15 Steps for Making Your Gmail, Google Calendar, and Entire G-Suite HIPAA Compliant

In February of 2016, Google announced that over 1 billion people now use Gmail. Just two years later, that number was 1.5 billion.

Gmail and Google’s suite of productivity apps like Google Calendar, Google Docs and Google Drive, may be the most used productivity tools on the planet.

And that means, if you use them, you need to be very careful that yours are up to HIPAA regulations.

Here’s how to make sure your G-Suite is “up to code.”

STEP 1. The first thing you have to do is make sure you are using the paid version of G-Suite.

Google will not sign a HIPAA BAA unless you are on their paid version. On the paid version, Google can scan of advertising. The paid version is more secure.

If a patient notices you’re using the free (non-secure) version, they may file a complaint. And that’s the last thing you want.

Gmail recommends that you only use their free version if you are 100% certain you’ll never have PHI in your emails. So, in other words, don’t use the free version! It’s not worth the risk.

STEP 2.  Next, sign your HIPAA BAA.

Good news: Google makes it super easy to do this online.

https://support.google.com/a/answer/3407074

STEP 3.  Get your patients consent IN WRITING.

Do not skip this step!

STEP 4. Put a “not secure” message in your email signature. Below is a great example. Yes, it’s long. And no, most of your recipients probably won’t read it. But it will protect you! Do not skip this.

Breach of confidentiality

This email and any files transmitted with it are confidential and intended solely for the use of the individual or entity to whom they are addressed. If you have received this email in error please notify the system manager. This message contains confidential information and is intended only for the individual named. If you are not the named addressee you should not disseminate, distribute or copy this e-mail. Please notify the sender immediately by e-mail if you have received this e-mail by mistake and delete this e-mail from your system. If you are not the intended recipient you are notified that disclosing, copying, distributing or taking any action in reliance on the contents of this information is strictly prohibited.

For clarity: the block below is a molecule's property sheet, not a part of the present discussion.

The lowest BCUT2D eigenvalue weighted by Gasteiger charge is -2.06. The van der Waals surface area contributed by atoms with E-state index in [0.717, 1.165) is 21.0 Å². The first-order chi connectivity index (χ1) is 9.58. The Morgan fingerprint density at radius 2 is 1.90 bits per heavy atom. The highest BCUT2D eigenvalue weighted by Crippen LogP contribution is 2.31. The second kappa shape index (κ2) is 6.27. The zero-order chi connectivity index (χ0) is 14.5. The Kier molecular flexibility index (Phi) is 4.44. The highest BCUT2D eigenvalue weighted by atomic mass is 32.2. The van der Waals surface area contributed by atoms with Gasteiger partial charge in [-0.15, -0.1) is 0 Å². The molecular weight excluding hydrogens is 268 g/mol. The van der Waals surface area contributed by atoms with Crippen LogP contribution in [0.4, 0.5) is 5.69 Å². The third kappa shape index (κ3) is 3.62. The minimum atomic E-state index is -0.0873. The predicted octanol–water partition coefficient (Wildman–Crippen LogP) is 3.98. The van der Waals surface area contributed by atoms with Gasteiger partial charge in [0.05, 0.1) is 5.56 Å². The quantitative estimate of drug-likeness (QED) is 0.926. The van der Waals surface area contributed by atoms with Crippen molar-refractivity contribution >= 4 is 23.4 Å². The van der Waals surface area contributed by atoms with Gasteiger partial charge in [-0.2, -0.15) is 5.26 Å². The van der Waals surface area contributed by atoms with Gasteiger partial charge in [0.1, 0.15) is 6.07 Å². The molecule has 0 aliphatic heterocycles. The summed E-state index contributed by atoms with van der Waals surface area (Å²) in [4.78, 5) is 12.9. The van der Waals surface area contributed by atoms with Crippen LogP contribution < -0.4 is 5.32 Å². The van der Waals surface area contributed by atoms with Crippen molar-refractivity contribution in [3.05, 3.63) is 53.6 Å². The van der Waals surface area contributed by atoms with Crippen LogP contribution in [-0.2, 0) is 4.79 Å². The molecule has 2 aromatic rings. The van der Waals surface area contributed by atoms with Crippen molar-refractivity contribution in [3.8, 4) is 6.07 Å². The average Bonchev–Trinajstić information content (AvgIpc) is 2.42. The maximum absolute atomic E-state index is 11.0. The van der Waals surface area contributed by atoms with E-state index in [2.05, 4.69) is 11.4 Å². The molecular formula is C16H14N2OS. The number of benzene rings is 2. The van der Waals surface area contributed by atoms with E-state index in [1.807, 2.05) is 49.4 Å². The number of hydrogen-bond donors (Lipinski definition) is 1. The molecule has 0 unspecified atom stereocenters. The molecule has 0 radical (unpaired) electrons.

Here’s how to add a signature automatically to all outbound emails…

https://support.google.com/a/answer/2364576?hl=en

STEP 5.  Make sure that the connection between your computers and Gmail is secure. With most browsers this is automatic (Edge, Explorer, Safari, Chome, etc).

But here’s how to check. Go to your browser search bar (the top of your screen below your tabs in most settings). Now is the “https” green? Or do you see a padlock symbol?

If yes, you have secure connection. If not, who knows?

STEP 6. Make sure you have a secure connection between G-Suite and EVERY SINGLE DEVICE that might transmit emails or customer data. Tablets, phones, laptops, everything.

STEP 7. Training. This is a MUST. For every employee, even if you only have one employee. You must have clear, written policies about how to use email and texting.

They need to prove they understand your policies on how to email, how to text, how to recognize PHI, how recognize virus threats, ransomware threats, phishing threats, and much more.

PHI is coveted by hackers. Medical information, insurance information, and personal information fetch a high price on the “dark web.”

You are a target. Even if you’re a small office or clinic. You’re a target specifically because of your size. Criminals are lazy. They will go after the easy targets. And since many large hospitals and universities have locked down their information systems, hackers are not turning to the “low hanging fruit” of small, less-secure offices and clinics. Don’t let yours be one of them.

Gmail is pretty secure. But there are additional layers or protection you should add to really lock out the phishers, hackers and criminals.